ANIMAL welfare has become a major issue in the 2019 Australian Innovation election, with peak wool grower body, WoolProducers Australia, taking AWI and two re-standing directors to task for their stance on mulesing.
WPA is questioning how incumbent AWI directors seeking re-election – Wal Merriman and David Webster – could claim they will maintain growers’ rights to continue mulesing, “given their previous and current strategies appear to be failing.”
In a letter to AWI shareholders, Mr Merriman, Mr Webster and New South Wales veterinarian Michelle Humphries have stated they have a “strong belief in the importance of maintaining the practice of mulesing for best practice animal welfare and industry viability”. Click here to read the Merriman/Webster/Humphries letter.
Mr Merriman, Mr Webster and Dr Humphries told shareholders they would defend growers’ ability to care for their sheep with “the best current practices”, but without specifically supporting mandatory pain relief or renewed breeder efforts to breed plain-bodied sheep to avoid mulesing by using existing AWI-funded tools such as breech wrinkle and visual sheep scoring.
WoolProducers is questioning the stance from the two incumbent directors given that there are now price premiums for non-mulesed wool and they have been on the board that has overseen AWI’s approach to mulesing for more than a decade. Australia has also lost demand from brands and retailers seeking non-mulesed wool, which have turned to other countries such as South Africa, South America and New Zealand.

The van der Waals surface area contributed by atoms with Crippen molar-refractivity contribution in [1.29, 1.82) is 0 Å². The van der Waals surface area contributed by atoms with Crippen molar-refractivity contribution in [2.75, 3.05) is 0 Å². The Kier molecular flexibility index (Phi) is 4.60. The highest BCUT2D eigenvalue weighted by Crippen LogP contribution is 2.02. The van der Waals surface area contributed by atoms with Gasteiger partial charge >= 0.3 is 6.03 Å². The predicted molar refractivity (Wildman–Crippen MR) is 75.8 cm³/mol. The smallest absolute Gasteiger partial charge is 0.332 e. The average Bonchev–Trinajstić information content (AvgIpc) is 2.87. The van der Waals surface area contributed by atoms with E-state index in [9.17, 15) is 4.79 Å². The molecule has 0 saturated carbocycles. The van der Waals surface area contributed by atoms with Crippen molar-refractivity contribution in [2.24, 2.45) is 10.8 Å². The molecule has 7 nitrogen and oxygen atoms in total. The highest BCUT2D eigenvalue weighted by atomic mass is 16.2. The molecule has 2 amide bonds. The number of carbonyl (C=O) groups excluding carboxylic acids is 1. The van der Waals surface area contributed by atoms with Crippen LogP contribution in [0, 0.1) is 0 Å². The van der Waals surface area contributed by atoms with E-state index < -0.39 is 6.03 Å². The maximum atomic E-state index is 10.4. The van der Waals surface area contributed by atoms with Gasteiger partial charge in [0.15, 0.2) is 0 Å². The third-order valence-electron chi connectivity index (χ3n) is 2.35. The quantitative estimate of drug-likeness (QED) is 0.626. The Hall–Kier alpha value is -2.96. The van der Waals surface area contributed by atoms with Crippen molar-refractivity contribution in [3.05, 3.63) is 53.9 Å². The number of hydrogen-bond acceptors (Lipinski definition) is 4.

WoolProducers president Ed Storey said AWI has consistently had their head in the sand when it comes to mulesing and have had an unwavering position of not acknowledging the issue publicly.
“This tactic may have been appropriate 10 years ago, but over recent years has obviously been to the detriment of industry, as mulesing is not seen as acceptable by many of our customers.
“Can we as an industry afford more of the same?” he asked.
Despite escalating market signals that wool from mulesed wool is selling, and will increasingly sell at a discount to ‘non-mulesed’ wool, and with more customers turning exclusively to non-mulesed wool use, and to other countries for supplies, the Merriman ticket candidates give no consideration to the benefits of increasing non-mulesed wool production to Australian growers.
When Sheep Central asked AWI chair Colette Garnsey if she supported the Merriman/Webster/Humphries view on mulesing, an AWI spokesperson said body’s short-term goal is to replace or refine traditional mulesing with welfare-improved practices, including the use of anaesthesia and analgesia.
“In the longer-term AWI’s goal is to reduce the reliance on mulesing through non-invasive management practices and breeding programs.”
Mr Storey said it is very surprising that the Merriman letter makes any comment about mulesing, given that WoolProducers has for several years approached AWI to have constructive dialogue about the issue, to ensure the industry is effectively communicating to the trade about the excellent welfare credentials Australian growers possess.